THE clean energy sector is warning against investment-risking “messy” negotiations, after the government and Labor agreed in part to a pared-back renewable energy target.
AFTER months of political stalemate, the two parties struck a deal on Friday to slash the target from 41,000GWh to 33,000 but bipartisanship on the entire package remains in doubt.
The opposition won’t support what it labels a “last-minute, red-herring” inclusion of wood waste fuel as a renewable source and will try to exclude the provision from the legislation. Industry Minister Ian Macfarlane believes he doesn’t need Labor’s support and is confident he’ll win over crucial crossbench senators to help him include the source – also known as biomass fuel.
The Clean Energy Council, the sector’s peak body, is concerned that could end in messy negotiations on the floor of parliament that would deter investors from injecting billions into the industry.
Both parties and industry believe bipartisanship is key to restore confidence for investment.
If renewable targets aren’t met, consumers may have to foot the fines imposed on energy companies. Opposition environment spokesman Mark Butler hopes the wood waste inclusion is a “stunt” and is determined not to let the deal “disappear” because of it.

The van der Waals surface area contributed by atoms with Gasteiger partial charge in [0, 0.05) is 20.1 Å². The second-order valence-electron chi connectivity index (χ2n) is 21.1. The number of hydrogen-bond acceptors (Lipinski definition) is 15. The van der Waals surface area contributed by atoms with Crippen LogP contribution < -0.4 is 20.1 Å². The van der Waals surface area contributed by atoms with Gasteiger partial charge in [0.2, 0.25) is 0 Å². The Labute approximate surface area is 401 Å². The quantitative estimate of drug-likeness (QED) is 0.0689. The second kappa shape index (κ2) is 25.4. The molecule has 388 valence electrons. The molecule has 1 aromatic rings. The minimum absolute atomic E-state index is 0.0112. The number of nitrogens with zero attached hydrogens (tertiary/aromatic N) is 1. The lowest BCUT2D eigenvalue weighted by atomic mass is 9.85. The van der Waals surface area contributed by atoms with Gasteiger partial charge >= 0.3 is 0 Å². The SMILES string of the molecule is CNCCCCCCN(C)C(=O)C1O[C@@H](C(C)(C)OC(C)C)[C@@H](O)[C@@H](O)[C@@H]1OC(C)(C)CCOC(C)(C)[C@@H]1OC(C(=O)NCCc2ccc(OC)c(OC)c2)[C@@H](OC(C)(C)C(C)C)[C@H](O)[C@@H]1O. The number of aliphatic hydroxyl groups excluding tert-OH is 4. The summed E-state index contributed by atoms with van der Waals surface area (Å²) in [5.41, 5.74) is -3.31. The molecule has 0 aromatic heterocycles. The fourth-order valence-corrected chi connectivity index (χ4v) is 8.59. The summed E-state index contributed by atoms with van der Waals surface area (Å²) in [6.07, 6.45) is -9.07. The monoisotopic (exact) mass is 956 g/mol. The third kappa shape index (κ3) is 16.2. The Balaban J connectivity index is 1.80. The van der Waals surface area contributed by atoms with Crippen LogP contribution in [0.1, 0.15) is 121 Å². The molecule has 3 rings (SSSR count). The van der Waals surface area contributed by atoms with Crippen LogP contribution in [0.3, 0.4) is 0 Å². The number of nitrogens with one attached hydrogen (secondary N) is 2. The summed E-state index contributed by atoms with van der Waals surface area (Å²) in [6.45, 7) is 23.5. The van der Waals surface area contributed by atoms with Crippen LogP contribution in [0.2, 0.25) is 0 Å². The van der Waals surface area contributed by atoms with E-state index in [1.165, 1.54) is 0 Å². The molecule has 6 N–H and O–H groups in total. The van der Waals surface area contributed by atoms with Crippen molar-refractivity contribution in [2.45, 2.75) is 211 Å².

Biomass fuel releases carbon into the atmosphere but is argued to be emissions neutral because the carbon extracted by the living trees offsets the CO2 released when burned.
Despite the niggling disagreement, the deal on the 33,000GWh for large-scale resources like wind farms is viewed by both sides of politics and the clean energy sector as a positive step forward.
It includes no changes to the roof-top solar program and potentially ends months of industry uncertainty, stalled investment and clean energy job losses.
The government announced plans to slash the RET – which requires 20 per cent of Australia’s power to come from renewables by 2020 – amid concerns the legislated target would overreach that goal due to falling energy demand.
Cabinet on Thursday approved an increase from 32,000GWh, after two coalition MPs broke ranks calling for an end to the political impasse and peak business groups backed a concession.
Labor had been backing the clean energy industry’s compromise of 33,500.
Both Labor and the government will take the deal back to their party rooms for approval but Environment Minister Greg Hunt hopes it will be the end of deadlock.
“I hope we can just get on with the job of producing energy,” he told reporters in Melbourne.
The Clean Energy Council urged both parties to quickly resolve any outstanding issues.
“No-one in the industry is happy about the prospect of a reduced target for large-scale renewable energy, but it is time to put this issue to rest,” chief executive Kane Thornton said.
But the Australian Greens, who have long campaigned for no change to the target, are furious about the agreement claiming it will rip $4 billion away from the sector.
“Labor has done a devil’s deal with a climate change denier that will kill the jobs in big solar,” Greens MP Adam Bandt told reporters in Melbourne.
The Climate Institute believes the deal is “at best a Band Aid” and doesn’t address Australia’s inefficient and dirty power problems.
Labor will look at increasing the target if elected next year.